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Women are more likely to leave an advisor from a lack of personal connection than from poor financial performance, one survey showed.Getty Images

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By 2028, Canadian women are on track to control $4-trillion in assets, almost doubling the $2.2-trillion they control today, according to a recent Sun Life Global Investments (SLGI) report. To suit their needs and keep their business, financial advisors need to know how these investors differ from their male counterparts.

For example, the Responsible Investment Association’s 2022 Investor Opinion Survey found that women are more likely than men to be attracted to firms and funds that boast strong environmental, social and governance (ESG) performance.

“Women are not only looking at the quest for higher returns. They want to make sure they’re invested in companies that integrate ESG factors into their policies and decisions, and are seeking ESG accountability,” says Solène Hanquier, senior director and practice leader, responsible investing, at National Bank Investments Inc. in Montreal.

In particular, studies show that women are drawn to ESG themes such as action on climate change and fair wages for workers. Women also want to see themselves reflected in Canada’s boardrooms and see their shareholder voting power as a way to make that happen, Ms. Hanquier adds. She calls this part of a trend of “financial feminism.”

Seeking investments that promote sustainability and make a positive impact on the world isn’t the only priority. As women gain more private wealth and financial literacy around investing, they also value guidance highly, says Angela D’Angelo, vice-president, training and client experience, at National Bank of Canada in Montreal.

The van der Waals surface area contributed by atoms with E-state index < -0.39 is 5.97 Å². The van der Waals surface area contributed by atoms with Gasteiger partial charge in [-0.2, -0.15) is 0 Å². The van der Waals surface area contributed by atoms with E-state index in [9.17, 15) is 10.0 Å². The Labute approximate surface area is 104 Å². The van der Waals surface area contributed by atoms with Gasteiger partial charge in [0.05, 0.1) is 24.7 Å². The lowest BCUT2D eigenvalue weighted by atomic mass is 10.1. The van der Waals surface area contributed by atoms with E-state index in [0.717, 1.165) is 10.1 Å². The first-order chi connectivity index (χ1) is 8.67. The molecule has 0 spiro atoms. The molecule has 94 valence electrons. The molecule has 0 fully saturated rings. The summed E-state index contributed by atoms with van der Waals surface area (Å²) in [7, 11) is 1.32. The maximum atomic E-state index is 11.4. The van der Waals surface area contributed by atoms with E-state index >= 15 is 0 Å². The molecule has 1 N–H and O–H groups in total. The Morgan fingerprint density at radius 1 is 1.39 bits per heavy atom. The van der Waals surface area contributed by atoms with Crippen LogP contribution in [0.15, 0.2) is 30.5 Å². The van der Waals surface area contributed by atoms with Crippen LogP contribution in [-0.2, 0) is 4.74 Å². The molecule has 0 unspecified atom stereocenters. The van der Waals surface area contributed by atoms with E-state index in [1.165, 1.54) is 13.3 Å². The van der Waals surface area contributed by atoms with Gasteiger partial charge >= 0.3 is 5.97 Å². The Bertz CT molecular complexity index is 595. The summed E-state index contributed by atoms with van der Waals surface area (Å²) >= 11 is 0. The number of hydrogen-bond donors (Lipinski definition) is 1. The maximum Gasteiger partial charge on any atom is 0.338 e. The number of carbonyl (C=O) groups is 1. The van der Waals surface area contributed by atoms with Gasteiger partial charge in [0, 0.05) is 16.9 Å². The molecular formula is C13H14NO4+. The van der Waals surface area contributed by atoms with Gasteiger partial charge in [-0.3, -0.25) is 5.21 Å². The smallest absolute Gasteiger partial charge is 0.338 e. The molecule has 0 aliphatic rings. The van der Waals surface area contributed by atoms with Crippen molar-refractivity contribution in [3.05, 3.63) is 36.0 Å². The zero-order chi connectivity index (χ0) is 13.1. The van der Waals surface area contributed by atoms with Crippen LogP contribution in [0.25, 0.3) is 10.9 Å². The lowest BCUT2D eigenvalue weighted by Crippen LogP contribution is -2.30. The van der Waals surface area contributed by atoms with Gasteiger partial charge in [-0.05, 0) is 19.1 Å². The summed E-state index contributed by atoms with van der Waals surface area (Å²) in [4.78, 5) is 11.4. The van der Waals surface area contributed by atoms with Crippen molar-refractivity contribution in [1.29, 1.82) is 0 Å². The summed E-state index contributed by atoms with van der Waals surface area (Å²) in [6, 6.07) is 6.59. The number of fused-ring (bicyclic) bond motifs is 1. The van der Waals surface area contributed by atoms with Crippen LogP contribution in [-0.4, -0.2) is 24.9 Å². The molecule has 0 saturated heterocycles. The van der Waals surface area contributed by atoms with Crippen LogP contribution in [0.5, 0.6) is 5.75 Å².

“The primary concern advisors have today is getting women more engaged in making financial decisions,” says Ms. D’Angelo, who’s in charge of growing the client segment of women investors and professional women at the bank.

It’s not just a matter of confidence but of being on the same page. Many women haven’t felt served by their advisor. A report from New York Life Investments, a global asset firm, noted that 70 per cent of women with investible household assets of about $250,000 have an advisor. But 38 per cent of those women are less than satisfied with them, and 67 per cent say they will change advisors as a result of a lack of personal connection.

In addition, the aforementioned SLGI report found that 80 per cent of widows switched advisors within a year of their husband’s death.

“So many women leave what they call, ‘their husband’s advisor’ if there’s no connection [to the advisor],” says Julie Petrera, senior strategist for client needs at Edward Jones Canada in Toronto. “It’s about not only understanding what’s important to them but making sure they feel comfortable and feel like they’re part of the relationship from the start.”

Women aren’t a niche market and shouldn’t be looked at as such, Ms. Petrera notes: “How we work with women clients, I would suggest, is no different than how we work with all clients. We want to fully understand who they are, what’s important to them and what their goals are.”

She says women can want more detailed conversations about what their money can bring them and their families, beyond the numbers or the returns.

“They’re more interested in what does this money represent? What does this money enable me to do? Who does this money enable me to support? What freedom, flexibility or opportunity do these investments get me?” Ms. Petrera says.

As women investors rise in numbers and wield more assets, their advisors’ fundamental role remains to discover what’s important to them and what drives their decisions, agrees Sybil Verch, executive vice president and head of private client solutions at Raymond James Ltd. in Victoria. That also adds to a more sustainable advisor-client relationship.

“When it comes to investing, there’s no secret sauce for a gender, sexual orientation, ethnic background, religious group or anything,” Ms. Verch says. “Investing should be personal and customized for the investor. That’s a really important message to state.”

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